Balkan Update

December 01, 1993

Muslim authorities in ZENICA have agreed "with sadness" to let Serbs and Croats leave, abandoning hopes of maintaining the multicultural society that made Bosnia unique. SARAJEVO and TUZLA still shelter Croats and Serbs whose loyalties to their home cities are stronger than ethnic ties. But these Serb and Croat communities also are shrinking.

Serb artillery battered the predominantly Muslim towns of MAGLAJ and TESANJ, Bosnian radio reported. Serb troops in the VARES region launched an infantry and tank attack on Bosnian army positions.

SARAJEVO was again without electricity or heat as light snow fell. The reason for the blackout was unclear. Heavier snow in western Bosnia closed aid routes from Croatia into central Bosnia, U.N. officials said. The snowfall in central Croatia was the heaviest in decades.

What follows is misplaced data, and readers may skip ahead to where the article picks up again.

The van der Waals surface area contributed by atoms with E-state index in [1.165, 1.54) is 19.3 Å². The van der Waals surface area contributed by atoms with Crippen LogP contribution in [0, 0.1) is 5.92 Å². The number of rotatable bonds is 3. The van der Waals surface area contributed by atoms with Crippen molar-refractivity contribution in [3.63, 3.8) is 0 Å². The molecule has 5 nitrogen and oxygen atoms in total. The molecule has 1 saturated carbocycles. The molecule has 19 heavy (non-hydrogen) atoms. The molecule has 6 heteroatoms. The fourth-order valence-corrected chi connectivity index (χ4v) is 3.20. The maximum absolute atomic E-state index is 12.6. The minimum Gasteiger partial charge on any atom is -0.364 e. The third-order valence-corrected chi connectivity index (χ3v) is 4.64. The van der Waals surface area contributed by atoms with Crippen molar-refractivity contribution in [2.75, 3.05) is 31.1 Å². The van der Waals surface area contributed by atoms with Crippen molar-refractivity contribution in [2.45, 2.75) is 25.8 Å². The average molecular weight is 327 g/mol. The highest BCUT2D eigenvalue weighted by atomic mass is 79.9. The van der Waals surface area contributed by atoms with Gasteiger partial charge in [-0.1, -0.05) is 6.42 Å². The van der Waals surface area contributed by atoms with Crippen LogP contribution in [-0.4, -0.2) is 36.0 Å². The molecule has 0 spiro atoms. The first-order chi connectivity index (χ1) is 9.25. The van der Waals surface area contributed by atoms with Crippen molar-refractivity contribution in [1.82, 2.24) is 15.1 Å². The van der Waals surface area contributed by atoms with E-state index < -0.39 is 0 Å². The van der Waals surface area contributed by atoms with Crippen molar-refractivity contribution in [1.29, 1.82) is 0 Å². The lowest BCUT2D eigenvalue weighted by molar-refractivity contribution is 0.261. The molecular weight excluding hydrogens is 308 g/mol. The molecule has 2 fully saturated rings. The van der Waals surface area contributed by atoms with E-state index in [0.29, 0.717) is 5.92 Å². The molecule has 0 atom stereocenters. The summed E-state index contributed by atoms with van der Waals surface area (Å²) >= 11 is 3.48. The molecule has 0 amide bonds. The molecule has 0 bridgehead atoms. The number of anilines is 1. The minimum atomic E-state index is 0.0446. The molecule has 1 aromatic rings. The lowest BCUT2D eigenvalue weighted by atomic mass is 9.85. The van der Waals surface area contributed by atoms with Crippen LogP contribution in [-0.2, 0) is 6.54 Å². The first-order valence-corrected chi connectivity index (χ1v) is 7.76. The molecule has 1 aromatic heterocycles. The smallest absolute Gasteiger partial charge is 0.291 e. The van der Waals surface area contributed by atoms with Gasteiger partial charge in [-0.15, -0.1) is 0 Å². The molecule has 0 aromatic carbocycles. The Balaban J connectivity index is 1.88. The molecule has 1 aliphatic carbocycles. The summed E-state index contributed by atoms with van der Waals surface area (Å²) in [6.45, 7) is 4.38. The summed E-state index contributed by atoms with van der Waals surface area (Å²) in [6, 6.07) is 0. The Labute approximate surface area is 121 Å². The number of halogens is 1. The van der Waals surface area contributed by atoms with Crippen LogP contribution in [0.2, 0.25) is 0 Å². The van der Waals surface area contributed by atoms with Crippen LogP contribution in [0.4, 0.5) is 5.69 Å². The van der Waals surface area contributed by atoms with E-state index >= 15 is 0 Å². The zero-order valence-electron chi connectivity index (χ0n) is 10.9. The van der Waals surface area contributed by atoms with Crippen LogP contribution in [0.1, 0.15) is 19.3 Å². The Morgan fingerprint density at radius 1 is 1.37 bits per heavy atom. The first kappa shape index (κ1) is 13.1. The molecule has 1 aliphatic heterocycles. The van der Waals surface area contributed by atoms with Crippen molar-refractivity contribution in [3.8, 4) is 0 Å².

The Clinton administration, at a European security conference in ROME, said it was contributing an additional $150 million in aid for Bosnian civilians and doubling daily relief flights to Bosnia. He said the situation there had significantly improved.

Baltimore Sun Articles
|
|
|
Please note the green-lined linked article text has been applied commercially without any involvement from our newsroom editors, reporters or any other editorial staff.